Forum: Ruby on Rails Using SessionTimeout: which actions need session data?

Announcement (2017-05-07): www.ruby-forum.com is now read-only since I unfortunately do not have the time to support and maintain the forum any more. Please see rubyonrails.org/community and ruby-lang.org/en/community for other Rails- und Ruby-related community platforms.
Wes G. (Guest)
on 2007-02-22 19:45
All,

I've successfully implemented SessionTimeout.  It works great.

On a given request, assuming that the session has timed out, what I'd
like to do is have my session timeout handler be smart enough to
determine which actions in my app. actually require session data in
order to function correctly vs. actions which don't require session
data.

Then the handler can redirect to the original requested action IF it
DOESN'T require the use of session data.  IF the original requested
action DOES require the use of pre-existing session data, then the
handler would redirect to some predefined "restarting" action.

Obviously, I know my app. and I can specify which actions are in which
camp via hard coding etc.  Not a problem.  However, it would be nice to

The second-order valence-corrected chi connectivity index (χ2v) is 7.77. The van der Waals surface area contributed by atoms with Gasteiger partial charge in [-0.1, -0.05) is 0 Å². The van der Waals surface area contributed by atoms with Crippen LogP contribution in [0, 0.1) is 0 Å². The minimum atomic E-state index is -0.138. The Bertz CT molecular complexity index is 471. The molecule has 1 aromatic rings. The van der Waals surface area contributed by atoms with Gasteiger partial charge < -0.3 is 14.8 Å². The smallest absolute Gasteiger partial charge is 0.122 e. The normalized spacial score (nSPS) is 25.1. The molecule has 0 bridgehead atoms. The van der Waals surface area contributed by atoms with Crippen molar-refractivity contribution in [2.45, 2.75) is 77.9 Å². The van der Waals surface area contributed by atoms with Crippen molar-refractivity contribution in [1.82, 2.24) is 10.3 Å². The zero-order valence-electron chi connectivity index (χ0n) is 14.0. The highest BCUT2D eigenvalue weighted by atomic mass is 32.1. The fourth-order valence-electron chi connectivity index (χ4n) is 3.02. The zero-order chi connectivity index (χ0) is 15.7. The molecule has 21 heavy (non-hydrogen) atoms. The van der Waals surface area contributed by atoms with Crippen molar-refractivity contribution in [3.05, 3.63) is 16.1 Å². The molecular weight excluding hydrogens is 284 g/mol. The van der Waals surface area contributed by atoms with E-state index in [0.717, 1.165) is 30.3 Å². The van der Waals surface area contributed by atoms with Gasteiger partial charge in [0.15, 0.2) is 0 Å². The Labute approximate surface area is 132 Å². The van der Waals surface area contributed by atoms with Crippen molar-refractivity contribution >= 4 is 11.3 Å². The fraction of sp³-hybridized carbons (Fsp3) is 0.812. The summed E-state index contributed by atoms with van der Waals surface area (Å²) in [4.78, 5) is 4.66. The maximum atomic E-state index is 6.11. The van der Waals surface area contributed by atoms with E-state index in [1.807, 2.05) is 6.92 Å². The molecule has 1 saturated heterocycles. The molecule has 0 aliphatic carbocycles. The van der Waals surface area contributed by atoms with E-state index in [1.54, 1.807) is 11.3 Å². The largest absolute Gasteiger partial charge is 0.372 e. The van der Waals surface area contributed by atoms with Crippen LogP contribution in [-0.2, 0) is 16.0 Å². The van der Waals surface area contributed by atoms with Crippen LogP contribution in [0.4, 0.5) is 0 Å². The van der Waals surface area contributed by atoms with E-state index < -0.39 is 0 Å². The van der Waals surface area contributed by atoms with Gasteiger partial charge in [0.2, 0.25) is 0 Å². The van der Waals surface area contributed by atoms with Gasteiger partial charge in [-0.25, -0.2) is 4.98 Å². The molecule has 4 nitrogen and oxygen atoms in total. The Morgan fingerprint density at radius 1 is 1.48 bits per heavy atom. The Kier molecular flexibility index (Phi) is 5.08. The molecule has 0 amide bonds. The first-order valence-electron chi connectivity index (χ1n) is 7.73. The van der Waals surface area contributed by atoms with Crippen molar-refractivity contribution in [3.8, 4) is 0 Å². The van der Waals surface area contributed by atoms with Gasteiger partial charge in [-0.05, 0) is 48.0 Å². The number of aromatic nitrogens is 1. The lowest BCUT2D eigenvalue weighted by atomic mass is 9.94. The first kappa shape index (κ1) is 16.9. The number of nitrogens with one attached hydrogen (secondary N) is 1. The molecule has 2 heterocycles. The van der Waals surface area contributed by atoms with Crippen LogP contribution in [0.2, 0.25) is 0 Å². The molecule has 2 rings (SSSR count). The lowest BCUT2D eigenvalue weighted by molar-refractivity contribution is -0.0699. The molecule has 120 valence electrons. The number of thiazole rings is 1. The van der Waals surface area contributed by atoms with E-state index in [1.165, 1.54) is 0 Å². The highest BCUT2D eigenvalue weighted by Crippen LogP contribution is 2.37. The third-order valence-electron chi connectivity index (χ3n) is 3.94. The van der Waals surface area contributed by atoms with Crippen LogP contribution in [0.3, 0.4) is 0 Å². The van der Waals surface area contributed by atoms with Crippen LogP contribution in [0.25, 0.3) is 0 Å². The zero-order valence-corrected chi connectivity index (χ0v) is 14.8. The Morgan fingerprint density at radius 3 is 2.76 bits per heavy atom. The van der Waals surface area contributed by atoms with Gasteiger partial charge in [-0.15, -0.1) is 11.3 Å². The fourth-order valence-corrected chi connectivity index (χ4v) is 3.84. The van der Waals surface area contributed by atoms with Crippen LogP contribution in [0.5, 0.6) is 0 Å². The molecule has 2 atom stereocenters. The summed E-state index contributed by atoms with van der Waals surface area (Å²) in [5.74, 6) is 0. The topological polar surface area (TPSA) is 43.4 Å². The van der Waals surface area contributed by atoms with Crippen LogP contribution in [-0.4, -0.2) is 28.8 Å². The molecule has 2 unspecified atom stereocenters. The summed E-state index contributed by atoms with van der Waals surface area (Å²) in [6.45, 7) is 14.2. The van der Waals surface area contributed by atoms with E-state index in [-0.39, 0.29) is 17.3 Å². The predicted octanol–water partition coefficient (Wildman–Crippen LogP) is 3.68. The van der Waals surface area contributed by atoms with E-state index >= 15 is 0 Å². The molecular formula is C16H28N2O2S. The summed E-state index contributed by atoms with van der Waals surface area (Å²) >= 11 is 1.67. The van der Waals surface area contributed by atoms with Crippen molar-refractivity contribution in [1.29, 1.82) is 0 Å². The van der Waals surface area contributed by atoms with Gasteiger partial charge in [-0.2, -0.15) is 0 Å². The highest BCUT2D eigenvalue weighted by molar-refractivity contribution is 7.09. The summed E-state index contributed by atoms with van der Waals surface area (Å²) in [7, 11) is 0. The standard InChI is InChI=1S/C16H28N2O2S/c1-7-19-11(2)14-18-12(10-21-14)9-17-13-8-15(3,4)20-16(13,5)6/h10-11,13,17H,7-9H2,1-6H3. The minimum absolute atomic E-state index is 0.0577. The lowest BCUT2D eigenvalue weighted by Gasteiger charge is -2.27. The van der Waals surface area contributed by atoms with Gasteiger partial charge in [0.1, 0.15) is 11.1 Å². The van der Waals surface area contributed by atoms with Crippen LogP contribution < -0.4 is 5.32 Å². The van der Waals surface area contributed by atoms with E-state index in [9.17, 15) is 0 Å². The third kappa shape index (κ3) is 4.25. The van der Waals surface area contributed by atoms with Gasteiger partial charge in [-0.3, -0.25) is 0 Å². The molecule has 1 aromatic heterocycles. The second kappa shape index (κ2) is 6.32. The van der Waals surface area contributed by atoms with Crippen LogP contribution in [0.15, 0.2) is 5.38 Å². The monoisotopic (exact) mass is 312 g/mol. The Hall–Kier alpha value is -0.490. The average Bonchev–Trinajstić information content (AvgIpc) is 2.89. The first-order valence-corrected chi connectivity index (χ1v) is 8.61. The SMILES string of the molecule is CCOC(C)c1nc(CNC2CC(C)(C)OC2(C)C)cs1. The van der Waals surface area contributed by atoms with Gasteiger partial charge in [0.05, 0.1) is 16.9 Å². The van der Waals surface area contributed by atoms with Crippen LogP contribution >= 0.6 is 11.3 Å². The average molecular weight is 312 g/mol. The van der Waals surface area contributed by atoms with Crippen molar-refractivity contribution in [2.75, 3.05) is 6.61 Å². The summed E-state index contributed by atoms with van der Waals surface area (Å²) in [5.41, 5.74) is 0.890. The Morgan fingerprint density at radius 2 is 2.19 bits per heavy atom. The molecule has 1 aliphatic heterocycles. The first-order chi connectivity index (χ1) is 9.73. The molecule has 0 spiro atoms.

be able to determine this in some more generic way.  The most generic
rule for figuring out the disposition of a given action would seem to
be:

IF the contents of an action contain any assignment statement (or return
value) that includes a reference to a session hash member (e.g. x =
session[:blah]), then this action requires pre-existing session data and
cannot be safely redirected to after a session timeout.  Otherwise, (no
assignment or return statements that reference a session hash member),
the action is safe to be redirected to after a session timeout.

Can anyone think of a clever way to encapsulate a generic test for this?

If a fully generic test can't be created, one way to handle this could
be to maintain lists of "safe-to-redirect-to" vs.
"unsafe-to-redirect-to" methods in each controller and then just
interrogate the controllers to figure it out in the session timeout
handler.

Thanks,
Wes
Long (Guest)
on 2007-02-22 20:31
(Received via mailing list)